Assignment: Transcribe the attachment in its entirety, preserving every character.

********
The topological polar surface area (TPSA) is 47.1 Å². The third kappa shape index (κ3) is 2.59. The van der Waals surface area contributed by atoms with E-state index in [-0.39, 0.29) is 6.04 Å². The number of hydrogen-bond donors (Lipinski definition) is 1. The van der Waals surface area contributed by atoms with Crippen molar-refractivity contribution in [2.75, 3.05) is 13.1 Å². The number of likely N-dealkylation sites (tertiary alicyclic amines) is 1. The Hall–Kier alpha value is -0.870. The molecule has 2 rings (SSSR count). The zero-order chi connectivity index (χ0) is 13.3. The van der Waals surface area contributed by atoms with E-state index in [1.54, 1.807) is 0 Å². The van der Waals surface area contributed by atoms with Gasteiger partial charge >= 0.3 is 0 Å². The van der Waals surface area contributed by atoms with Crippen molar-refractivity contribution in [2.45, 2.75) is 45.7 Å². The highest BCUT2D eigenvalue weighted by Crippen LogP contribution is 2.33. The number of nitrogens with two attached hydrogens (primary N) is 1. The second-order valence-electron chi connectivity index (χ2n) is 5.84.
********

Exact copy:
The topological polar surface area (TPSA) is 47.1 Å². The third kappa shape index (κ3) is 2.59. The van der Waals surface area contributed by atoms with E-state index in [-0.39, 0.29) is 6.04 Å². The number of hydrogen-bond donors (Lipinski definition) is 1. The van der Waals surface area contributed by atoms with Crippen molar-refractivity contribution in [2.75, 3.05) is 13.1 Å². The number of likely N-dealkylation sites (tertiary alicyclic amines) is 1. The Hall–Kier alpha value is -0.870. The molecule has 2 rings (SSSR count). The zero-order chi connectivity index (χ0) is 13.3. The van der Waals surface area contributed by atoms with E-state index in [1.54, 1.807) is 0 Å². The van der Waals surface area contributed by atoms with Gasteiger partial charge >= 0.3 is 0 Å². The van der Waals surface area contributed by atoms with Crippen molar-refractivity contribution in [2.45, 2.75) is 45.7 Å². The highest BCUT2D eigenvalue weighted by Crippen LogP contribution is 2.33. The number of nitrogens with two attached hydrogens (primary N) is 1. The second-order valence-electron chi connectivity index (χ2n) is 5.84.